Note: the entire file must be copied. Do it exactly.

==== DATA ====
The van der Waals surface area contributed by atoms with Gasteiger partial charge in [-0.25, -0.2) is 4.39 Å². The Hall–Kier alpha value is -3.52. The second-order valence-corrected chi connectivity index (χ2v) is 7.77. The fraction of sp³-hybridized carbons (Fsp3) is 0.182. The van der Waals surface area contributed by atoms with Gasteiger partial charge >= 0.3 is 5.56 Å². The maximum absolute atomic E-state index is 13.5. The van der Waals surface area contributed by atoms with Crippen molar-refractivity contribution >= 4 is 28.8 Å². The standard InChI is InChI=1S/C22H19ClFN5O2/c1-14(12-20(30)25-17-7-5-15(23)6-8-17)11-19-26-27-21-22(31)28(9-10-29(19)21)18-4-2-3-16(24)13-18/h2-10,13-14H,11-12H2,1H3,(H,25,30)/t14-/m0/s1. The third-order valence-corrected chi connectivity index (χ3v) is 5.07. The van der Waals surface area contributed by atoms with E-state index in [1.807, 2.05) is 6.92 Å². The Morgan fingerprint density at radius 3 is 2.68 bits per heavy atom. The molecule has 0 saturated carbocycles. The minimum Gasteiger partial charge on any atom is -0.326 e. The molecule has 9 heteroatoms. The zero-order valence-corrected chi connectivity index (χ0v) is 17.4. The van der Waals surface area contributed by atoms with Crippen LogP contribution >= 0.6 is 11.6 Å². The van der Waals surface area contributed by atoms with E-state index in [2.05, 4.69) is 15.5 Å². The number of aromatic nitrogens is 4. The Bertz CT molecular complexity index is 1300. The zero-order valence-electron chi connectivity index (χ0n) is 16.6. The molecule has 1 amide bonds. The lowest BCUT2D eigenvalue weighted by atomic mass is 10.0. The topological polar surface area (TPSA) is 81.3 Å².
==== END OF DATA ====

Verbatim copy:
The van der Waals surface area contributed by atoms with Gasteiger partial charge in [-0.25, -0.2) is 4.39 Å². The Hall–Kier alpha value is -3.52. The second-order valence-corrected chi connectivity index (χ2v) is 7.77. The fraction of sp³-hybridized carbons (Fsp3) is 0.182. The van der Waals surface area contributed by atoms with Gasteiger partial charge >= 0.3 is 5.56 Å². The maximum absolute atomic E-state index is 13.5. The van der Waals surface area contributed by atoms with Crippen molar-refractivity contribution >= 4 is 28.8 Å². The standard InChI is InChI=1S/C22H19ClFN5O2/c1-14(12-20(30)25-17-7-5-15(23)6-8-17)11-19-26-27-21-22(31)28(9-10-29(19)21)18-4-2-3-16(24)13-18/h2-10,13-14H,11-12H2,1H3,(H,25,30)/t14-/m0/s1. The third-order valence-corrected chi connectivity index (χ3v) is 5.07. The van der Waals surface area contributed by atoms with E-state index in [1.807, 2.05) is 6.92 Å². The Morgan fingerprint density at radius 3 is 2.68 bits per heavy atom. The molecule has 0 saturated carbocycles. The minimum Gasteiger partial charge on any atom is -0.326 e. The molecule has 9 heteroatoms. The zero-order valence-corrected chi connectivity index (χ0v) is 17.4. The van der Waals surface area contributed by atoms with Crippen LogP contribution >= 0.6 is 11.6 Å². The van der Waals surface area contributed by atoms with E-state index in [2.05, 4.69) is 15.5 Å². The number of aromatic nitrogens is 4. The Bertz CT molecular complexity index is 1300. The zero-order valence-electron chi connectivity index (χ0n) is 16.6. The molecule has 1 amide bonds. The lowest BCUT2D eigenvalue weighted by atomic mass is 10.0. The topological polar surface area (TPSA) is 81.3 Å².